• Lack of balance or coordination
  • Difficulty walking or a child may have a delayed walking experience
  • Slow running speed when compared to others
  • Ankle stability issues or immature foot arches
  • Labored coordination and speed when it comes to sports
  • Lack of proper eye and foot coordination
  • Difficulty in wearing shoes since the toes tend to curl up
  • Lower back pain while standing or walking
  • While in the standing position, there would be a reduction in foot stability, which becomes easily noticeable while in the dark, when one's vision is not able to help out.

Testing the Babinski Reflex

To test for the Babinski reflex, the doctor would use an object such as a reflex hammer or a key to stroke the bottom of the foot from the heels moving up toward the big toe. It usually takes practice to perform the Babinski test. If it is not done correctly, then it can have a false positive or false negative report.

Babinski Reflex: Normal or Abnormal?

In children younger than 2 years old, the big toe bends up back toward the top of the foot, whereas the other four fan out during reflex. This kind of reflex is normal and would not indicate any signs of abnormalities or medical conditions in the body.

In adults and children older than 2 years old, this particular reflex should not be present. All five toes should curl downward or flex as if they are trying to grab or hold something. If individuals do not have a normal reflex response, then it is a sign that something is not right or it may indicate the presence of an underlying neurological issue.

Moreover, in a child who is younger than 2 years old, but born with a certain kind of intellectual disability or any other forms of mental condition, then the Babinski reflex can be held up for an abnormally long period of time. For a child who is under two years of age, but born with other conditions that lead to spasticity, wherein there is stiffness or spasms in the muscle, then the Babinski reflex would turn out to be quite weak when the doctor performs the test. In certain cases, they may not respond at all.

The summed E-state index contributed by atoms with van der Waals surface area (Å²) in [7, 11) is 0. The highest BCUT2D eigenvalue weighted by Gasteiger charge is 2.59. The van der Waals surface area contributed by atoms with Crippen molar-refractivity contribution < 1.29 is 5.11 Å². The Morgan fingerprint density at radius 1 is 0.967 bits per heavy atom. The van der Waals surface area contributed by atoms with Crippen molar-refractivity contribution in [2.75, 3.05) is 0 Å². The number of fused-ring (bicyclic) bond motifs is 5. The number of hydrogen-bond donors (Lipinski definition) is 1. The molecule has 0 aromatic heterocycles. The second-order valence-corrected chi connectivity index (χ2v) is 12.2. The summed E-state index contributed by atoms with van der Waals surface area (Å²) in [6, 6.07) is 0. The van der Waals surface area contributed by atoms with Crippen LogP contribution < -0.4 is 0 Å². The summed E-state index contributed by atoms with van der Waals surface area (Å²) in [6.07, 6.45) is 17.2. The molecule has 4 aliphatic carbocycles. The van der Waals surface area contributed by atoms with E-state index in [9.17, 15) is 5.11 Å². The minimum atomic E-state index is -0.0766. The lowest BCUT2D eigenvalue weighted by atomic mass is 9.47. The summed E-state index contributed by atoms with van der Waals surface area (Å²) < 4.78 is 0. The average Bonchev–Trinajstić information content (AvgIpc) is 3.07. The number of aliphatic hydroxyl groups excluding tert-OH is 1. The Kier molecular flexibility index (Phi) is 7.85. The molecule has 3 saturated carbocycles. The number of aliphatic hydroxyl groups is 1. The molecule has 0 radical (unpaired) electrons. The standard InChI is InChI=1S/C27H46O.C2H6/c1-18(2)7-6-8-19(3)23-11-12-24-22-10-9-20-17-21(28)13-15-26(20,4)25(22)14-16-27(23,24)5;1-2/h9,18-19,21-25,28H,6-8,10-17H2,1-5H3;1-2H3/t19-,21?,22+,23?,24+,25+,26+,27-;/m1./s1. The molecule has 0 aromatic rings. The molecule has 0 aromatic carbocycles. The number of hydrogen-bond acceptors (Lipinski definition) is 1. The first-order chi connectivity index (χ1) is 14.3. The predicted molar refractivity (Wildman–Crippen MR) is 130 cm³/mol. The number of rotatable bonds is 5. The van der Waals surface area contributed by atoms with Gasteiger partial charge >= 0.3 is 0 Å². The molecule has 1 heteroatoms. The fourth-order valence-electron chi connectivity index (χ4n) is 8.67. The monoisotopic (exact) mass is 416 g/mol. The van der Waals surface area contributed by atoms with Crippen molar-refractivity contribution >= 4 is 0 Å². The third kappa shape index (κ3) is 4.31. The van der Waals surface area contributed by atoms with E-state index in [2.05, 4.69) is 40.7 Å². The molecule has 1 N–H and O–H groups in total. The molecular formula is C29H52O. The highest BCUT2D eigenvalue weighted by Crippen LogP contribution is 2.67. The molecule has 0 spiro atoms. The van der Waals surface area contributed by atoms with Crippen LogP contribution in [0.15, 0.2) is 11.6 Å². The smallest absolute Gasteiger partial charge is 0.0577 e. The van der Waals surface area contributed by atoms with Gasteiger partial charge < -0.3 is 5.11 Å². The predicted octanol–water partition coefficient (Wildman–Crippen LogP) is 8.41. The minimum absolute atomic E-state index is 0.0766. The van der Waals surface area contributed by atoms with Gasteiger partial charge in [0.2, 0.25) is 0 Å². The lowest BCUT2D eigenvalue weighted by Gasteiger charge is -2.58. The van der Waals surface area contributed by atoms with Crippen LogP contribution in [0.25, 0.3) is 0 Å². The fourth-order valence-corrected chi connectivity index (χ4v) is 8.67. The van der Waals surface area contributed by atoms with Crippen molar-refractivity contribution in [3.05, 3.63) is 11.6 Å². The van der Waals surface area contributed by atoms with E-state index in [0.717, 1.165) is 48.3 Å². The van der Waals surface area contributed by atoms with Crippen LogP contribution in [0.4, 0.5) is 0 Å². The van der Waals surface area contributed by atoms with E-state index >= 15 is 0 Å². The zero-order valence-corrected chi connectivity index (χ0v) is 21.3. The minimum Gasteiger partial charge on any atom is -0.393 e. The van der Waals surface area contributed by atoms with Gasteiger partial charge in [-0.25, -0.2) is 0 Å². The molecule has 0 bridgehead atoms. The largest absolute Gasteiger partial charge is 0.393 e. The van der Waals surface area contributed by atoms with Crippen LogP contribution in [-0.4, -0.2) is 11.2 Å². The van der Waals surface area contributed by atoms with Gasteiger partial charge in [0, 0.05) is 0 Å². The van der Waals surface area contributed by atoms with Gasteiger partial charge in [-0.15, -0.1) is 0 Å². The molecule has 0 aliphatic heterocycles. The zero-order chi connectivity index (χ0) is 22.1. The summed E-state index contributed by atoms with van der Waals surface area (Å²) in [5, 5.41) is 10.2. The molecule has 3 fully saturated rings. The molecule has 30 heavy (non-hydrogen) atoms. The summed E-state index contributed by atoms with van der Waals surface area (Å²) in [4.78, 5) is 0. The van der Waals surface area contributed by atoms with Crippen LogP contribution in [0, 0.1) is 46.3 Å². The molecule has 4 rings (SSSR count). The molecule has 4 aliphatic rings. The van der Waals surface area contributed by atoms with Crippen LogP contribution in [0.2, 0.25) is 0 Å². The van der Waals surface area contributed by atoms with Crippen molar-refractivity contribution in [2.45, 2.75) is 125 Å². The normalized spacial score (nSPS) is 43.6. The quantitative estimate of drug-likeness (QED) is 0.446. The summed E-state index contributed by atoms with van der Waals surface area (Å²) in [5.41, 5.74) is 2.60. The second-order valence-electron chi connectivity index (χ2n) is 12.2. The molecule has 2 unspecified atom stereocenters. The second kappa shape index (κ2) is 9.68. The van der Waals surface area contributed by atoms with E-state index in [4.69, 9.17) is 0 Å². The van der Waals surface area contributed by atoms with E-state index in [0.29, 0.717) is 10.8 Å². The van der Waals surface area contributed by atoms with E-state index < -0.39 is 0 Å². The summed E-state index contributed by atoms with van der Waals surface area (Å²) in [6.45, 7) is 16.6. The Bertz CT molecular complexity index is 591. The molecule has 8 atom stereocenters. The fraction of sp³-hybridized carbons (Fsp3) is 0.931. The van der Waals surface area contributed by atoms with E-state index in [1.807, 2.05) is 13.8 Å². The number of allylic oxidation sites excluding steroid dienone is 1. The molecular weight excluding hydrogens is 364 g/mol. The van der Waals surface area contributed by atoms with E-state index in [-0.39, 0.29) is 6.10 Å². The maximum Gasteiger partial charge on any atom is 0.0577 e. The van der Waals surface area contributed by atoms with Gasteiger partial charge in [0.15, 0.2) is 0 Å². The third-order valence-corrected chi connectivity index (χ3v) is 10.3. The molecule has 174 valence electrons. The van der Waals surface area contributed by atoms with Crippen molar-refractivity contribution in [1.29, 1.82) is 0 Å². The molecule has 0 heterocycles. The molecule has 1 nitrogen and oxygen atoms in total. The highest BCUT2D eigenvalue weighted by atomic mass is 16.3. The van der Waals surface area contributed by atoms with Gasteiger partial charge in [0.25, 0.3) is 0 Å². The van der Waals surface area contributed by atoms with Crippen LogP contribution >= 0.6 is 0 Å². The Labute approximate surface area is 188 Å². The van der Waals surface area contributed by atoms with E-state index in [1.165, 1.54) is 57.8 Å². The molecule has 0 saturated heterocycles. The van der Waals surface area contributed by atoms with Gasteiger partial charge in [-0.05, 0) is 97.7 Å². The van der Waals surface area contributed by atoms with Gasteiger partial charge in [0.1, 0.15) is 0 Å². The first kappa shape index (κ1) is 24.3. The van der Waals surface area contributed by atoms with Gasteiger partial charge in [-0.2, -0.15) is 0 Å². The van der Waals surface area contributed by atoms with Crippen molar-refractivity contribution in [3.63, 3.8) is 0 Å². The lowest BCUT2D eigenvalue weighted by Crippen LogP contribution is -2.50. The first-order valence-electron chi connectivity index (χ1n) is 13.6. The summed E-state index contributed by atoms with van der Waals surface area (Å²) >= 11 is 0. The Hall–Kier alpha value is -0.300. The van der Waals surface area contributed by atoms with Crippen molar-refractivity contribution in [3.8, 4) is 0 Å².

Treatment

When a child above the age of two years or an adult has the Babinski reflex, then they would often complain of lack of muscle control, no proper coordination, and weakness. It becomes quite important to ensure that they are safe and do not come across any kind of injuries.

The only treatment is to ensure that the environment at home or office is kept free from any kind of hazard, so that they do not suffer from injury.

Conclusion

It is important to get a yearly physical examination for children and adults. A physical examination is considered to be one of the best ways to regularly test for normal reflexes to ensure that the nervous system and other neurological functions are all working fine.

In case if children below 12 months old do not test positive for the Babinski reflex, then it is ideal to check with the doctor if they should be tested for any underlying medical or neurological conditions. In such cases, the doctor can refer the child to a specialist, who would be able to closely examine the brain as well as the central nervous system.

Certain conditions in young children that can lead to an abnormal Babinski reflex cannot be cured and those would include cerebral palsy and other intellectual disabilities. However, one should note that the symptoms of this condition, if identified on a timely basis, can be managed well along with making certain changes in lifestyle and diet.

When it comes to adults, a positive Babinski reflex would mean more tests for neurological issues. If it is a case of brain injury, brain tumor, or any other similar condition, then it is best to seek a specialist advice. Certain people may also need to go in for surgery to address the root cause of the abnormal Babinski reflex. This would also lead to the prevention of any kind of complications and also ensure that the individual stays in good health.

Key Takeaways

  • The Babinski reflex, which is also known as the plantar reflex, is a type of foot reflex known to naturally happen in small babies and young children until they are about 6 months old to 2 years old.
  • When the sole of the feet is firmly stroked, it leads to the Babinski reflex, wherein the big toe tends to move in the upward direction or towards the top surface of the foot while the other toes fan out.
  • Doctors use this sign to assess normal brain activity, nerve activity, and neurological responses in both adults and infants, and check that there are no underlying medical conditions or abnormalities present in the nervous system.